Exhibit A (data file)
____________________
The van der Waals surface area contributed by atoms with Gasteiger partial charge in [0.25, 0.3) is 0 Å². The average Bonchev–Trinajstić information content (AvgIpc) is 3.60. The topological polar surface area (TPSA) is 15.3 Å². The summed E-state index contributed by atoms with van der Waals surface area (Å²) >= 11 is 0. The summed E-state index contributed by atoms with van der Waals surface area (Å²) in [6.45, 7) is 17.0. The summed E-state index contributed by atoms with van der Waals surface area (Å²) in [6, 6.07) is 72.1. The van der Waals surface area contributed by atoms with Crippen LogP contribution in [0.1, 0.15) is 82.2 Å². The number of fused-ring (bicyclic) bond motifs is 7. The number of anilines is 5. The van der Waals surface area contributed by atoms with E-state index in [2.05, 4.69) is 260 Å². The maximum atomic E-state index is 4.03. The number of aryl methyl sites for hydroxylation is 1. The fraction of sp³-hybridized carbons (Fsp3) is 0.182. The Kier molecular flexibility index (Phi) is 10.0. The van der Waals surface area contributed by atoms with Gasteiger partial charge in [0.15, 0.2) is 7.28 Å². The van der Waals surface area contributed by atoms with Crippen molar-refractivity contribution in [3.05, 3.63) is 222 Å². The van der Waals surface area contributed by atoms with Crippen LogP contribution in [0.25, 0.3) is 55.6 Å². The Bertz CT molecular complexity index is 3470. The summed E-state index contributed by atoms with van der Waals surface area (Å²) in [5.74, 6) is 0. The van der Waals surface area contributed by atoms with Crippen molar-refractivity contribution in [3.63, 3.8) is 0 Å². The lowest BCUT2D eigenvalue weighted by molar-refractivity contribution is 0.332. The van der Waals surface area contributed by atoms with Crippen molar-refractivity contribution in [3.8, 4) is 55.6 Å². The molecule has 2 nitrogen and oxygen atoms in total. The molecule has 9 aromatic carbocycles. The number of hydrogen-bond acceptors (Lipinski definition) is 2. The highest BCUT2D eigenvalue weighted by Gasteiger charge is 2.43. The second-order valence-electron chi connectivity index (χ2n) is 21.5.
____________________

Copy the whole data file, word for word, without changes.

The van der Waals surface area contributed by atoms with Gasteiger partial charge in [0.25, 0.3) is 0 Å². The average Bonchev–Trinajstić information content (AvgIpc) is 3.60. The topological polar surface area (TPSA) is 15.3 Å². The summed E-state index contributed by atoms with van der Waals surface area (Å²) >= 11 is 0. The summed E-state index contributed by atoms with van der Waals surface area (Å²) in [6.45, 7) is 17.0. The summed E-state index contributed by atoms with van der Waals surface area (Å²) in [6, 6.07) is 72.1. The van der Waals surface area contributed by atoms with Crippen LogP contribution in [0.1, 0.15) is 82.2 Å². The number of fused-ring (bicyclic) bond motifs is 7. The number of anilines is 5. The van der Waals surface area contributed by atoms with E-state index in [2.05, 4.69) is 260 Å². The maximum atomic E-state index is 4.03. The number of aryl methyl sites for hydroxylation is 1. The fraction of sp³-hybridized carbons (Fsp3) is 0.182. The Kier molecular flexibility index (Phi) is 10.0. The van der Waals surface area contributed by atoms with Gasteiger partial charge in [0.15, 0.2) is 7.28 Å². The van der Waals surface area contributed by atoms with Crippen molar-refractivity contribution in [3.05, 3.63) is 222 Å². The van der Waals surface area contributed by atoms with Crippen LogP contribution in [0.25, 0.3) is 55.6 Å². The Bertz CT molecular complexity index is 3470. The summed E-state index contributed by atoms with van der Waals surface area (Å²) in [5.74, 6) is 0. The van der Waals surface area contributed by atoms with Crippen molar-refractivity contribution in [3.63, 3.8) is 0 Å². The lowest BCUT2D eigenvalue weighted by molar-refractivity contribution is 0.332. The van der Waals surface area contributed by atoms with Crippen molar-refractivity contribution in [3.8, 4) is 55.6 Å². The molecule has 2 nitrogen and oxygen atoms in total. The molecule has 9 aromatic carbocycles. The number of hydrogen-bond acceptors (Lipinski definition) is 2. The highest BCUT2D eigenvalue weighted by Gasteiger charge is 2.43. The second-order valence-electron chi connectivity index (χ2n) is 21.5.